Someone raised the following issue which I thought would be of general
interest.
Regarding the display of crystal cell parameters:
> In a few cases the a, b, or c etc values display with 'extra' decimal
> places
>
> the 10pre8 applet displays a=10.436999 wheas the CRYST1 record of the pdb
> file has the value 10.437. Presumably a 'rounding' anomaly with the cell
> coordinate calculations.
Actually, this particular case is a more subtle issue. It wasn't really a
'rounding' issue because no calculations were performed on the number.
But the source of this *problem* is of general interest to those who work
with floating point numbers.
We are used to working in base 10 ... 10 fingers. From timetotime we
come across rational numbers which cannot be represented in base 10. The
simplest examples are 1/3 and 2/3. We write them as 0.33 or 0.67, or
extend them out a few more digits (0.33333 0.66667) if we need more
accuracy in our calculations.
Well, we run across the same issue in the computer world. And people have
been struggling with ways to address this issue since the beginning of
digital computers.
Most computers today generally use a floating point representation defined
in 1985 by the IEEE standards organization:
IEEE Std 7541985
IEEE Standard for Binary FloatingPoint Arithmetic
This is a 'base 2' (binary) representation of floating point numbers, not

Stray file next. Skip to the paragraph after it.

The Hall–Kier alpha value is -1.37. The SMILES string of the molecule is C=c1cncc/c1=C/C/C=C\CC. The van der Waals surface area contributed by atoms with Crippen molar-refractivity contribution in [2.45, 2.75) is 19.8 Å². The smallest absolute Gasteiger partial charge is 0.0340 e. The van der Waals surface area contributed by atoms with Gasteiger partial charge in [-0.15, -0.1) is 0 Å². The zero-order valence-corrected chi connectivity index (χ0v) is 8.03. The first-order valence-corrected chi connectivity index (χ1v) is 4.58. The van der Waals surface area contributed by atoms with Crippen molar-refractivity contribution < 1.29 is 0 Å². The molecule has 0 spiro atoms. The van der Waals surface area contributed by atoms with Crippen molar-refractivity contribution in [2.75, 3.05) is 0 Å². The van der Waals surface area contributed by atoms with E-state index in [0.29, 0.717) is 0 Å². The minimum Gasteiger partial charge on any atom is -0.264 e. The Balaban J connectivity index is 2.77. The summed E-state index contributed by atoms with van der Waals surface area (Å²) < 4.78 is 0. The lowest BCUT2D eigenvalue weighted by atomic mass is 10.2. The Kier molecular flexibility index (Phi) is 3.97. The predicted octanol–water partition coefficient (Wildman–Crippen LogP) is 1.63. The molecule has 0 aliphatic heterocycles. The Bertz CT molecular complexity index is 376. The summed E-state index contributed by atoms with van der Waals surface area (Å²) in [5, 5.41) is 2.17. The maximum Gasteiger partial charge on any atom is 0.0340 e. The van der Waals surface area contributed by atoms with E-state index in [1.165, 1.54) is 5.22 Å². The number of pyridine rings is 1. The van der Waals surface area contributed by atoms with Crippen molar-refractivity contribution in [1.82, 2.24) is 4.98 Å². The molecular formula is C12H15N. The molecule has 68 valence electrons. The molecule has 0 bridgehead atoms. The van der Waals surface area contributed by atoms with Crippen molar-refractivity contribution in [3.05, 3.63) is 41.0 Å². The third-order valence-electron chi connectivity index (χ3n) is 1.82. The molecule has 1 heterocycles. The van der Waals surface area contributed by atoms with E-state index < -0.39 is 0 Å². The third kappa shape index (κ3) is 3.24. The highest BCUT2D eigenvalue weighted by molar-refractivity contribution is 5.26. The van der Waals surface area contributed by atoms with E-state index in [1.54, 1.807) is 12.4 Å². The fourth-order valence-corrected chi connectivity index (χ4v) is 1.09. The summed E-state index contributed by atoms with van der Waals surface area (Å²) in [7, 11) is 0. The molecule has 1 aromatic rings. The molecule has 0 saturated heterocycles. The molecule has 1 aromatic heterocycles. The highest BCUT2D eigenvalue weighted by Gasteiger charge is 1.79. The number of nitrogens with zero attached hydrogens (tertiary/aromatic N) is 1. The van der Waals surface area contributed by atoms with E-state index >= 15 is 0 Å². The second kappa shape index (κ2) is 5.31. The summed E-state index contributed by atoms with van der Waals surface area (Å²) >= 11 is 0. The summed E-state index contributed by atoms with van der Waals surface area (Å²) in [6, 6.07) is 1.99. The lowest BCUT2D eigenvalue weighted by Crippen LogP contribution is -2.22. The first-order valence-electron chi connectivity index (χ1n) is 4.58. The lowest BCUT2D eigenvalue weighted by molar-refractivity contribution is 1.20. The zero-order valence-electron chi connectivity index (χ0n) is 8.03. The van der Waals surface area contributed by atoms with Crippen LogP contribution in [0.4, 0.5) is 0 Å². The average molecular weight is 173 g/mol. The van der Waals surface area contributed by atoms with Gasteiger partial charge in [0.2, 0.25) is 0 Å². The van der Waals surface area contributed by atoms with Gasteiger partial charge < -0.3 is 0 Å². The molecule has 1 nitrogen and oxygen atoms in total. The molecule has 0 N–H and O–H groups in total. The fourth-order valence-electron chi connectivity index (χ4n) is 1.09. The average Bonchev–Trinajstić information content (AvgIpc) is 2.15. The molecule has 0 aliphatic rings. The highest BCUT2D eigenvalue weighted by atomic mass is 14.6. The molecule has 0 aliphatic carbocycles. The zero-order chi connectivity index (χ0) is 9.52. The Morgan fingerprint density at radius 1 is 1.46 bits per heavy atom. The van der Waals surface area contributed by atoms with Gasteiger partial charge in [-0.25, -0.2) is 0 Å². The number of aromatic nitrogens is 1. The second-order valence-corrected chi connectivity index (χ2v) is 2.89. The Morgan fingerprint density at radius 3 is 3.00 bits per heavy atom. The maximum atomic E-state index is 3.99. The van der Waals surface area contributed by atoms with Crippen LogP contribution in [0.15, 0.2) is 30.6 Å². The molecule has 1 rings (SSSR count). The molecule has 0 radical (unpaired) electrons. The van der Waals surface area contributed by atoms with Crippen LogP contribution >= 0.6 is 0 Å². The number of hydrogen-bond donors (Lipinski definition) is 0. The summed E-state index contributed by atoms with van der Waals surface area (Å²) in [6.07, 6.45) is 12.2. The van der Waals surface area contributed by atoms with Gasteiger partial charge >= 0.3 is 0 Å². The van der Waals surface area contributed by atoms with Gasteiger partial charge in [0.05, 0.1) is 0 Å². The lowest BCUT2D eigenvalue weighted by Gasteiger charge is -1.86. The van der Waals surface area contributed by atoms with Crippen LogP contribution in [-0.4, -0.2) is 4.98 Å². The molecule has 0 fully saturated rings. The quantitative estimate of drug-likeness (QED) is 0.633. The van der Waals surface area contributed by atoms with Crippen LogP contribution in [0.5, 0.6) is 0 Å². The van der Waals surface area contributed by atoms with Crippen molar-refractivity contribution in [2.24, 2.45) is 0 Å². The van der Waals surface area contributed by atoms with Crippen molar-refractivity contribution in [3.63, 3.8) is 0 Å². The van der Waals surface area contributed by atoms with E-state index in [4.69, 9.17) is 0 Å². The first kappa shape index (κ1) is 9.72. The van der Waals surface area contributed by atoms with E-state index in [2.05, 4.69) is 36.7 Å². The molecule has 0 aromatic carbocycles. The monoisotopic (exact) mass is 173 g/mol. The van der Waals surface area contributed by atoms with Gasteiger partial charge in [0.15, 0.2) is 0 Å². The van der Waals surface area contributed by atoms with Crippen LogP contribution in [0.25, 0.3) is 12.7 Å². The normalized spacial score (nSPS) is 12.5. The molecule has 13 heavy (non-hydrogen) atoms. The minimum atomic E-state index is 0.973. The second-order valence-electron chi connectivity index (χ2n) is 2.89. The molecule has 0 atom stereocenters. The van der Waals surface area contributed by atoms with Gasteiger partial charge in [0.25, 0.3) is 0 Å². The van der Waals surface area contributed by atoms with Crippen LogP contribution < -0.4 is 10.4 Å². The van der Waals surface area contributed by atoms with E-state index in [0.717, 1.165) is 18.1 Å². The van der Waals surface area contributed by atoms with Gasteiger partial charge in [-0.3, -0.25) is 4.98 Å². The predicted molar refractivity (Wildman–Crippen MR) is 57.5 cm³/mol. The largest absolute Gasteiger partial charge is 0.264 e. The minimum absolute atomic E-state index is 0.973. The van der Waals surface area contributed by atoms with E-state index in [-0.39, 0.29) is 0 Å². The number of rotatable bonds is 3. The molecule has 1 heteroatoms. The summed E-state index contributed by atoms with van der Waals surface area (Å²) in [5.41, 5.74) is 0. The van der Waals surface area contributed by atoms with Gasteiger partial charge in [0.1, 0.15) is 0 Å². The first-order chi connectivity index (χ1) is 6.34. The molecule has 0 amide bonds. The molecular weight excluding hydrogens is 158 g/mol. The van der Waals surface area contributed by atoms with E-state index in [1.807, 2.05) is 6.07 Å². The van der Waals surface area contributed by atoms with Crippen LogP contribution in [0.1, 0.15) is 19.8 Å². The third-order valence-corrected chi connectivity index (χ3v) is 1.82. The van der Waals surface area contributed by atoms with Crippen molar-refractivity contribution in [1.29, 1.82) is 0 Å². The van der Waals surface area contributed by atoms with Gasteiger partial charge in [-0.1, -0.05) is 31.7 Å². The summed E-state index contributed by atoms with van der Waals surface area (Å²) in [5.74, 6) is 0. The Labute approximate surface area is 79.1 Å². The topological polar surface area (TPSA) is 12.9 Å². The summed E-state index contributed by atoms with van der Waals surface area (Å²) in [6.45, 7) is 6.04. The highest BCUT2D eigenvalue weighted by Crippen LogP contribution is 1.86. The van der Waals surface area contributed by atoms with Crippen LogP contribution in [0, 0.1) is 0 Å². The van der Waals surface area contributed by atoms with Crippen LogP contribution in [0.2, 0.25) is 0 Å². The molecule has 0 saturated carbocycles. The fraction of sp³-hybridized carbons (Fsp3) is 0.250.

a 'base 10' representation. Fundamentally, this means that there is a
different set of rational numbers which cannot be accurately represented.
In this case, no calculations were performed on the number 10.437 ... it
was read straight out of the file. But the number 10.437 cannot be
accurately represented in binary ... so we end up with 10.436999 (I
haven't actually verified this, but I assume it is the case).
Other random facts:
* COBOL supported decimal and fixedpoint numbers to address this issue
in a business environment
* one of the representations on IBM mainframes was base 16 (instead of
base 2) While this did not address this particular issue, it did provide
faster performance (during the 'normalizing' process)
* People who want high performance generally do not follow the IEEE
standard.
* The initial Java Virtual Machine specification *required* IEEE
representation (and operational behavior) for floating point numbers.
This (should) ensure portability across platforms ... the same
calculation should give you the same answer on different systems. This
requirement has since been relaxed somewhat ... to allow
higherperformance computing ... and because of the recognition that it
is an unsolvable problem.
* I think that most people agree that the IEEE standard has errors, but
people must follow it
* Systems for doing symbolic/pure math (Mathematica, MATLAB, Macsyma)
support rational numbers (fractional representation of integers ... 1/3,
2/3) to try to avoid this type of problem for _rational_ numbers.
Miguel